Nearly a lost art, waxing camellias is one of the first memorable things I learned when I moved from Virginia to the Deep South (eons ago) and joined a garden club. My instructor, a grande dame of the Columbia, South Carolina Garden Council, was a fun and vivacious flower-lover who was eager to share her knowledge. The gift of her tutelage was not lost on me; it is her enduring legacy.
Creating the porcelain-like bloom of a waxed camellia is relatively simple, but instructions must be followed to the letter to ensure success. Before you begin, note that pink, white, and variegated blooms are usually more successful than red, and that single and semi-double forms will produce a better result than double flowers.
Always collect flowers early in the morning when they are at their peak. If necessary, clean them with a dry, soft brush or gently blow away dirt and debris. Trim stems to 3 or 4-inches long and remove all but a couple of leaves. Keep stems in water while preparing the wax.
To begin the process, heat five pounds of paraffin wax with one and a half pints of mineral oil in a double boiler or a heavy, four-quart saucepan. Once melted, cool or heat the wax to exactly 138 degrees F. Temperature is critical. If too hot, the wax will scorch the bloom; if too cool, it will coat the flower too thickly.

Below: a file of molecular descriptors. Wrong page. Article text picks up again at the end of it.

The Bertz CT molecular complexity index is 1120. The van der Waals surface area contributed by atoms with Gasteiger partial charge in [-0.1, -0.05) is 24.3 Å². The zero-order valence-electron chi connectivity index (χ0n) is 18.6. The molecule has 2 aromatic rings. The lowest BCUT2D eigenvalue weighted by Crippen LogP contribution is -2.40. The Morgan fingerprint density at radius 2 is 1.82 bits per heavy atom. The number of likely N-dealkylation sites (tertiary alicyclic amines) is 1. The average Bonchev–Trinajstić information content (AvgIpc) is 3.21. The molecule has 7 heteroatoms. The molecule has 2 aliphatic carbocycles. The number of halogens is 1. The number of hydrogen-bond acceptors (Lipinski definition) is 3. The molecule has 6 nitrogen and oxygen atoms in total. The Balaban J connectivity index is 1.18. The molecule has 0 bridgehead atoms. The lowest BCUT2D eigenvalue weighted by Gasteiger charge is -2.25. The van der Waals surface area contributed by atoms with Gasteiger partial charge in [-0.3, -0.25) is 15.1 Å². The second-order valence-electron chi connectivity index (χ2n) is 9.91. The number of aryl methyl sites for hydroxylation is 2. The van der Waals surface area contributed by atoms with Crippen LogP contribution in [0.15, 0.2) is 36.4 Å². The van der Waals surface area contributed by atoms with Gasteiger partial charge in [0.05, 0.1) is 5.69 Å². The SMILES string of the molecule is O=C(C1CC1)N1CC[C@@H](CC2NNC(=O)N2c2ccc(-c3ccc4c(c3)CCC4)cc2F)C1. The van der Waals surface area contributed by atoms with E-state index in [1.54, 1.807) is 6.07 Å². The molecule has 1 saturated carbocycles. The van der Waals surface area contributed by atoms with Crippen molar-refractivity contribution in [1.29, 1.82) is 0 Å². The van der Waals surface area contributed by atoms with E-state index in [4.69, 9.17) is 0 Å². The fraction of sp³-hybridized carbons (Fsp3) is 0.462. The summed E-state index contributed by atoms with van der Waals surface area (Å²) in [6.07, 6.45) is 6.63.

When the temperature of the wax is correct, hold leaves away from the flower and dip the bloom into the mixture with a sweeping motion. Twirl the flower as you move it through the mix, being careful not to touch the hot pan, and then lift it sideways from the wax. Give the bloom a gentle shake or two before dipping the bloom into a bowl of ice-cold water. Again, plunge the flower with a sweeping sideways motion to preserve the natural shape of the flower. Hold the bloom in the cold water for a few seconds, and then place it aside to dry.
Waxing a camellia bloom will preserve its beauty for several weeks. Handle flowers gently, however, as the petals will turn brown if the wax seal is broken. Other blooms can be preserved in a similar manner. As the weather warms and more plants flower, experiment with the branches of quince and forsythia and even stems of narcissus or other bulbs.